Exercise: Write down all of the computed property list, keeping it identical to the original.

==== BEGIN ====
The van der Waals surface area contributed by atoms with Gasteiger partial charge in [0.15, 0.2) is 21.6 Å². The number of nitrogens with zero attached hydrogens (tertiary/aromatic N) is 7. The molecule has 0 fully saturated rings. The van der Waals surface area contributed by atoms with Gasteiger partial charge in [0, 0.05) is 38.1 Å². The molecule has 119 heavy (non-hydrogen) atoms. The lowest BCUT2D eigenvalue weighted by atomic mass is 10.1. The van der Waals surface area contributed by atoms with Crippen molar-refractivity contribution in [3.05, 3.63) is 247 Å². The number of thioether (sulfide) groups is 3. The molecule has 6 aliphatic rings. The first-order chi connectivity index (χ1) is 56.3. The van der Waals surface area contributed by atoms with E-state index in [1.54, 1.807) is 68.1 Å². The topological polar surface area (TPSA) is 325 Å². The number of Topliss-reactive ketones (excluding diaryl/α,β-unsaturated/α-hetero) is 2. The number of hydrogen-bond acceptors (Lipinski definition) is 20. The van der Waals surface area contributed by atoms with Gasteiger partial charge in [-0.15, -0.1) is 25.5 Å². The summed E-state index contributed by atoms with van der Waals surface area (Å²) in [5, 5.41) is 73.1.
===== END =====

The van der Waals surface area contributed by atoms with Gasteiger partial charge in [0.15, 0.2) is 21.6 Å². The number of nitrogens with zero attached hydrogens (tertiary/aromatic N) is 7. The molecule has 0 fully saturated rings. The van der Waals surface area contributed by atoms with Gasteiger partial charge in [0, 0.05) is 38.1 Å². The molecule has 119 heavy (non-hydrogen) atoms. The lowest BCUT2D eigenvalue weighted by atomic mass is 10.1. The van der Waals surface area contributed by atoms with Crippen molar-refractivity contribution in [3.05, 3.63) is 247 Å². The number of thioether (sulfide) groups is 3. The molecule has 6 aliphatic rings. The first-order chi connectivity index (χ1) is 56.3. The van der Waals surface area contributed by atoms with E-state index in [1.54, 1.807) is 68.1 Å². The topological polar surface area (TPSA) is 325 Å². The number of Topliss-reactive ketones (excluding diaryl/α,β-unsaturated/α-hetero) is 2. The number of hydrogen-bond acceptors (Lipinski definition) is 20. The van der Waals surface area contributed by atoms with Gasteiger partial charge in [-0.15, -0.1) is 25.5 Å². The summed E-state index contributed by atoms with van der Waals surface area (Å²) in [5, 5.41) is 73.1.